On Being Artsy...

For the beginning half - Well, more like 80% - of my life I didn’t exactly see being an artist as a blessing. I struggled with things that the people around me seemed to pick up quickly. Sure, I could sing but what good was that going to actually do? It wasn’t gunna get me a well-paying job or earn me much respect. Or at least that’s how it felt at the time. I was never motivated by letter grades, and even if I had been, it would take me 2 hours to do an assignment that most kids could do in a fraction of the time. I remember telling my mom that I hated being a singer. Looking back, it appears that I spent a lot of time running away from what I knew I was: an artist - an observer. I tried so hard to be part of everything going around me, but I felt a whole lot more comfortable watching it all then writing about it alone in my room. Obviously that made it pretty hard to be “involved” in High School. I am, and always have been, painfully aware that my ability to communicate with people in a social setting is pales in comparison to performing my own music. That can make me pretty socially awkward at times. Which is only more of a reason to have mixed feelings about that very key part of who I am.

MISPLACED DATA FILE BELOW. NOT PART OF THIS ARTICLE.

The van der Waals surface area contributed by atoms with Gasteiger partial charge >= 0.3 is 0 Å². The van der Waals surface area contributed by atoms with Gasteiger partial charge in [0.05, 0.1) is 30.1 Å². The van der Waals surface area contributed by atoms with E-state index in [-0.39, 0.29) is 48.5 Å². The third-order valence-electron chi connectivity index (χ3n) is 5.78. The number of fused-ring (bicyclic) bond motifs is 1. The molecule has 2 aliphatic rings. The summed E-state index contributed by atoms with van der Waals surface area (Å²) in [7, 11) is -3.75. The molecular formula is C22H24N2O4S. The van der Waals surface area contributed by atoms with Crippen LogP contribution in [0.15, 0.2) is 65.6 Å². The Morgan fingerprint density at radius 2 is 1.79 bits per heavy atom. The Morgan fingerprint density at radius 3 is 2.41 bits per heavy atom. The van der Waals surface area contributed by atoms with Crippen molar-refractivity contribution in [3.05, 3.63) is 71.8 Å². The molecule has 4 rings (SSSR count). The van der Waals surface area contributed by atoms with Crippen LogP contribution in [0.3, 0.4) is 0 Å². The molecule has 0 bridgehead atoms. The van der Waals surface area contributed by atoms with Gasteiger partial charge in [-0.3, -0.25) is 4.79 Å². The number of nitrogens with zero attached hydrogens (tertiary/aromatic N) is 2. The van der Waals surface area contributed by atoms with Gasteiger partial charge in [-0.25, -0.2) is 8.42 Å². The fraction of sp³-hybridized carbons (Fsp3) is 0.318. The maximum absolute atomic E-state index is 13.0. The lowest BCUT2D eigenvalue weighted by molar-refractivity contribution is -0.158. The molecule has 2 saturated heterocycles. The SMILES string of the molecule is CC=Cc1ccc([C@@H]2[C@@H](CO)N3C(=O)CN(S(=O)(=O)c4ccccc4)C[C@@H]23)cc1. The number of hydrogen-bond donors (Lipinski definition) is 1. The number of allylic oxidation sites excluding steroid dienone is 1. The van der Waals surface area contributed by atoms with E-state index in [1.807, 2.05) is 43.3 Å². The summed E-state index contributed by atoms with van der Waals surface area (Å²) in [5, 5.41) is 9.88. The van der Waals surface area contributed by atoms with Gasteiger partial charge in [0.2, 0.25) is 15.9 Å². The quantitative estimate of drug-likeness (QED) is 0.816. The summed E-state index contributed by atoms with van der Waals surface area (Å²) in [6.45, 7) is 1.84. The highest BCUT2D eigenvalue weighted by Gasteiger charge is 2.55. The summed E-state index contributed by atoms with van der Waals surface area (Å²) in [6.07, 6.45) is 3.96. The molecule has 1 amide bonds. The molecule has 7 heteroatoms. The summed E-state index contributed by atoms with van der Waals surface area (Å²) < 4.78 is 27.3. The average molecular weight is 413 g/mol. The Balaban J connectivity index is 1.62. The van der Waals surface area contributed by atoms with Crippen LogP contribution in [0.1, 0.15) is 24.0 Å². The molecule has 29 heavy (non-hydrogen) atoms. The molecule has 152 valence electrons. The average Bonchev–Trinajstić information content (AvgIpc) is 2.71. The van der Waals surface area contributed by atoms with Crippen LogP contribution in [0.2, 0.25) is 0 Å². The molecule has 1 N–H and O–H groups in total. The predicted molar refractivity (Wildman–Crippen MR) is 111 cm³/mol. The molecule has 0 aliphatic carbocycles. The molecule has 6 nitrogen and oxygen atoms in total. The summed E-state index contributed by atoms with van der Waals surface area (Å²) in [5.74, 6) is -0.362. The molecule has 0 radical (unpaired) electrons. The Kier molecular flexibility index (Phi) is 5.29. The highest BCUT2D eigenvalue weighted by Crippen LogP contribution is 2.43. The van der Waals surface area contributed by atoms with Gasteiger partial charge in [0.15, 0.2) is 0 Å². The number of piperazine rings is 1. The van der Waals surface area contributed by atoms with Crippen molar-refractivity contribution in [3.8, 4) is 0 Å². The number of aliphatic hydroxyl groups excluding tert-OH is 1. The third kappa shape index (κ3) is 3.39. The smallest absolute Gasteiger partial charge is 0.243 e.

I find it interesting and heartbreaking at the same time that so many artists feel the same way. Why is it so easy to feel like being an artist is a giant inconvenience? The world needs us! We make people feel something. Do you know how hard it is to get people to feel things? Harder than it should be. I could sit here and type an essay about world hunger - but until you’re looking at a photo of a starving African child, it’ll hardly get through to you. That’s what artists are here for - without them, the world would be pretty insensitive. And yet we see such a decline of the arts in schools and just in society in general. It makes it pretty difficult to be a songwriter, painter, photographer etc. etc… But the fact is that we deal with the condition of the human soul, which is the basis for everything else in this world. And I mean everything

So yes, it takes a lot of courage to embrace your inner artistic weirdo… But we have to. I know it’s hard to play gigs that are 3 hours long and feel like no one is listening to you. It’s really hard to get your songs shot down in a critique, and even harder when you don’t sell as many records as you thought. It completely sucks to be consistently put into situations where you feel inadequate. All of those things come with being an artist. But it makes for a couple great new songs, which hopefully makes for a couple more smiles, a couple more tears, and a little handful of anything besides apathy. 

It has taken me a long time to realize that I bring something truly valuable to the world, even though, as an artist, I don’t save lives - in the literal sense… It’s something I still struggle with. I’m lucky to have people around me who support me and remind me that what I do is important. I know not everyone has that, and it breaks my heart. So that’s why I’m writing this and putting it out there. I hope it helps somebody out in some way. 


Tata for now! And please do keep reading :) xoxo